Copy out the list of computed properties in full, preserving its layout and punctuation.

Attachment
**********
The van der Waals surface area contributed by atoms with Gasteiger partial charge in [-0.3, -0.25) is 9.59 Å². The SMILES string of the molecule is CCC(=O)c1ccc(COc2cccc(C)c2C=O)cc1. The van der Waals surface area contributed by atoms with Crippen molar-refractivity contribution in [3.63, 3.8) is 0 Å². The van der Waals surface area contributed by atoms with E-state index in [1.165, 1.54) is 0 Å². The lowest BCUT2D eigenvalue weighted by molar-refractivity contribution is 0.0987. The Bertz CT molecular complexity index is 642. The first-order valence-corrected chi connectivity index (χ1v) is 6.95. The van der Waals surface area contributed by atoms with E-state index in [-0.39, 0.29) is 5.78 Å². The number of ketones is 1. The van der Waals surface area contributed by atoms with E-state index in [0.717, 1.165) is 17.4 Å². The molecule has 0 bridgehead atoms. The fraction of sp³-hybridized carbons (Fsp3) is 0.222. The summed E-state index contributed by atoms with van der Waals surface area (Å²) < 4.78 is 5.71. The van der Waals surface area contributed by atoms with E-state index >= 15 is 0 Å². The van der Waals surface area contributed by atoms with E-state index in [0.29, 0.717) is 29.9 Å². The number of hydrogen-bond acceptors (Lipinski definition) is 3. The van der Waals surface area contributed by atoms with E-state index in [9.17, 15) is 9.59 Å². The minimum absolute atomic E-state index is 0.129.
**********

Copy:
The van der Waals surface area contributed by atoms with Gasteiger partial charge in [-0.3, -0.25) is 9.59 Å². The SMILES string of the molecule is CCC(=O)c1ccc(COc2cccc(C)c2C=O)cc1. The van der Waals surface area contributed by atoms with Crippen molar-refractivity contribution in [3.63, 3.8) is 0 Å². The van der Waals surface area contributed by atoms with E-state index in [1.165, 1.54) is 0 Å². The lowest BCUT2D eigenvalue weighted by molar-refractivity contribution is 0.0987. The Bertz CT molecular complexity index is 642. The first-order valence-corrected chi connectivity index (χ1v) is 6.95. The van der Waals surface area contributed by atoms with E-state index in [-0.39, 0.29) is 5.78 Å². The number of ketones is 1. The van der Waals surface area contributed by atoms with E-state index in [0.717, 1.165) is 17.4 Å². The molecule has 0 bridgehead atoms. The fraction of sp³-hybridized carbons (Fsp3) is 0.222. The summed E-state index contributed by atoms with van der Waals surface area (Å²) < 4.78 is 5.71. The van der Waals surface area contributed by atoms with E-state index >= 15 is 0 Å². The van der Waals surface area contributed by atoms with E-state index in [0.29, 0.717) is 29.9 Å². The number of hydrogen-bond acceptors (Lipinski definition) is 3. The van der Waals surface area contributed by atoms with E-state index in [9.17, 15) is 9.59 Å². The minimum absolute atomic E-state index is 0.129.